How it really works. Or not.
by Sharon Ashwood on January 27th, 2009

Ah, the first chapter. Can’t have a book without one. Can’t even have a proposal without one. Truth be told, the first chapter I start with is rarely where I ultimately begin the book. It’s not merely a case of starting before the inciting incident; that would mean I actually had a clue where the incident was. No, I usually start on the wrong planet and possibly with a different set of characters doing completely different things.


What a surprise: It takes me about the same amount of time to write the first fifty pages as it does a whole manuscript. It kind of goes like this:

Author: Okay. This is the scene. I want you to leap out from behind the gravestone and stake the vampire.
Character: Why?
Author: That’s what the synopsis says.
Character: (pouts) Where’s my motivation?
Author: You hate monsters. You’re a monster hunter. What’s to know?
Character: Oh, great. I’m nothing more than another black leather cliché with a pointy stick. What genius put me on this gig, anyway?
Author: This genius, you ungrateful rubble of adjectives.
Character: Yeah, yeah, always with the big words.
Author: I have a mouse, and I’m not afraid to use it. Start emoting. Now.

And so it goes. Every Swiss cheesey hole in the Grand Plan rains down like wedding confetti. Characters scatter like chickens. Author writes purplish prose bristling with extraneous similes, kind of like now.

Vampire: Ow!
Character: So I’ve staked him. Big deal. Now what?
Author: Now you kiss him. You’ve just realized you have a hidden passion for his doomed and brooding soul.
Character: Huh? Ew! What am I, psycho?
Vampire: Somebody in this room had better start backspacing ….

As if beginning chapter one isn’t bad enough, there’s the depressing fact that it’s actually supposed to lead up to something. Like chapter two, or at least somewhere beyond a flashy fight scene and a bunch of snappy repartee.

Author: Hmmm. Okay, we’ve got the protagonists onstage. They hate each other. They love each other. They hate each other again. Good. We’ve hinted at the villain’s secret identity. Good, but now what? I’ve got 370 pages to kill before they polish off the bad guy. What can I do to kill some time? Wait! I know I’ve got a crate of zombies around here someplace …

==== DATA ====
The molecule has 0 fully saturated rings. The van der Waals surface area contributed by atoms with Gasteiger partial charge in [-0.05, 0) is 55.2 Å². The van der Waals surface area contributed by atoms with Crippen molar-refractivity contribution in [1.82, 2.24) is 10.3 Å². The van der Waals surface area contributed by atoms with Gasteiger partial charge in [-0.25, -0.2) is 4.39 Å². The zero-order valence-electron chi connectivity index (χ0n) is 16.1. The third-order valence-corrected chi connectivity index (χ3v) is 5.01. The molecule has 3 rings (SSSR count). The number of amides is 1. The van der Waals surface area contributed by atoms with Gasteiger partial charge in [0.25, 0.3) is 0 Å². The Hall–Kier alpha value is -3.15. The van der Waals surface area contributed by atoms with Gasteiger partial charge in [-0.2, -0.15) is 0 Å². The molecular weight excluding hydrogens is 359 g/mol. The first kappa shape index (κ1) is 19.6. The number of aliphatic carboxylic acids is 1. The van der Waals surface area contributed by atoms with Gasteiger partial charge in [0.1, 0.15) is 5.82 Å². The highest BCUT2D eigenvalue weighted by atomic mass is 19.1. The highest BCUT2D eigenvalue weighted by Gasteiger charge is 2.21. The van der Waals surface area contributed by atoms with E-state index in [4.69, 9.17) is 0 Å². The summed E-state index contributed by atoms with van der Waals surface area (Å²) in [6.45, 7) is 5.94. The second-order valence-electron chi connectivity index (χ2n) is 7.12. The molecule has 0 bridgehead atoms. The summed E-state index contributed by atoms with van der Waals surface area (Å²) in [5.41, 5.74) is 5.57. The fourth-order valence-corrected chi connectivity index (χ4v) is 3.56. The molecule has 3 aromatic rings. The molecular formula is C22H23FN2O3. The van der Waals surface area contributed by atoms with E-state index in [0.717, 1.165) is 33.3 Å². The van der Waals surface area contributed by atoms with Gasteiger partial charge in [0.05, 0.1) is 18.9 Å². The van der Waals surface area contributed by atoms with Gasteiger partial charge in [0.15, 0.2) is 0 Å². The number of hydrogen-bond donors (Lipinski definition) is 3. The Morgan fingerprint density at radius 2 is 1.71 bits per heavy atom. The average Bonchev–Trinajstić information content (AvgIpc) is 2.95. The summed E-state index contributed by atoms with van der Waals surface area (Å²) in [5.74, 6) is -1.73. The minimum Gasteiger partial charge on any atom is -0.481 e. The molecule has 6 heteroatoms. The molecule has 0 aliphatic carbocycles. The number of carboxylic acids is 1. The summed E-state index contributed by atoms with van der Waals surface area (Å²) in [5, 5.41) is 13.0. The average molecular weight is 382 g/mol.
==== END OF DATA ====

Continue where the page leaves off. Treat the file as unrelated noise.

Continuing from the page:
But the zombies always stink. Something like the prose. And so we shake the great mental Etch A Sketch and try again tomorrow … and tomorrow … and tomorrow …

Deadlines are really just an editor’s way of limiting the pain. :???:

5 comments to “How it really works. Or not.”

  1. 1

    LMAO, Sharon! My one word response: exactly!

  2. 2

    Sharon, lol, I love your internal dialogue!

    I actually do tend to keep my first scenes pretty much intact, although I know I’ll always have to go back and fill in stuff once I know the characters better, or when things spring up later that need foreshadowing. But for me those first pages happen quicker than later chapters. Remember the guy with the Porche? I just hang on and enjoy the ride for as long as it lasts, which is usually about the first three chapters.

  3. 3

    Somebody in this room had better start backspacing

    LOL! I used that key so much I started to get a RSI, so now I rubberband my pinkie to the rest of my hand. Instead, I use my whole fist to backspace. Must more satisfying.

  4. 4

    You’ve just realized you have a hidden passion for his doomed and brooding soul.

    Lol! You’re a woman after my own heart! Oh, yeah, but you’re right! There has to be more than that! Ouch, me brain!

  5. 5

    Ppl like you get all the brnias. I just get to say thanks for he answer.

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